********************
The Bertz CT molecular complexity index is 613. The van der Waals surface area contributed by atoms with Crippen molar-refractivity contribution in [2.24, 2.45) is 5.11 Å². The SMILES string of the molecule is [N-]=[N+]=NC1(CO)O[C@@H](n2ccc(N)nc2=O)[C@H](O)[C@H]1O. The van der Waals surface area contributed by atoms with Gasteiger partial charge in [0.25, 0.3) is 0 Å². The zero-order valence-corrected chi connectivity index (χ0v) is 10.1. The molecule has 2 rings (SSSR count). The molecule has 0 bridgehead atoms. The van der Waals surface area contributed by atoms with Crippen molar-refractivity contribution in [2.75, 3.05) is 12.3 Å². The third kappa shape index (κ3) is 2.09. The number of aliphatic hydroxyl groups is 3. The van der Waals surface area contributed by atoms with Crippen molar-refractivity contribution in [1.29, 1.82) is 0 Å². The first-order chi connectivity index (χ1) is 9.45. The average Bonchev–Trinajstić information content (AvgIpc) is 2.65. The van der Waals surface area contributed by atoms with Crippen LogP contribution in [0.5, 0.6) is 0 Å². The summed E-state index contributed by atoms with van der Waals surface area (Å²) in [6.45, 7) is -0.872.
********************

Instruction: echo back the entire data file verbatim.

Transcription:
The Bertz CT molecular complexity index is 613. The van der Waals surface area contributed by atoms with Crippen molar-refractivity contribution in [2.24, 2.45) is 5.11 Å². The SMILES string of the molecule is [N-]=[N+]=NC1(CO)O[C@@H](n2ccc(N)nc2=O)[C@H](O)[C@H]1O. The van der Waals surface area contributed by atoms with Gasteiger partial charge in [0.25, 0.3) is 0 Å². The zero-order valence-corrected chi connectivity index (χ0v) is 10.1. The molecule has 2 rings (SSSR count). The molecule has 0 bridgehead atoms. The van der Waals surface area contributed by atoms with Crippen molar-refractivity contribution in [2.75, 3.05) is 12.3 Å². The third kappa shape index (κ3) is 2.09. The number of aliphatic hydroxyl groups is 3. The van der Waals surface area contributed by atoms with Crippen molar-refractivity contribution in [1.29, 1.82) is 0 Å². The first-order chi connectivity index (χ1) is 9.45. The average Bonchev–Trinajstić information content (AvgIpc) is 2.65. The van der Waals surface area contributed by atoms with Crippen LogP contribution in [0.5, 0.6) is 0 Å². The summed E-state index contributed by atoms with van der Waals surface area (Å²) in [6.45, 7) is -0.872.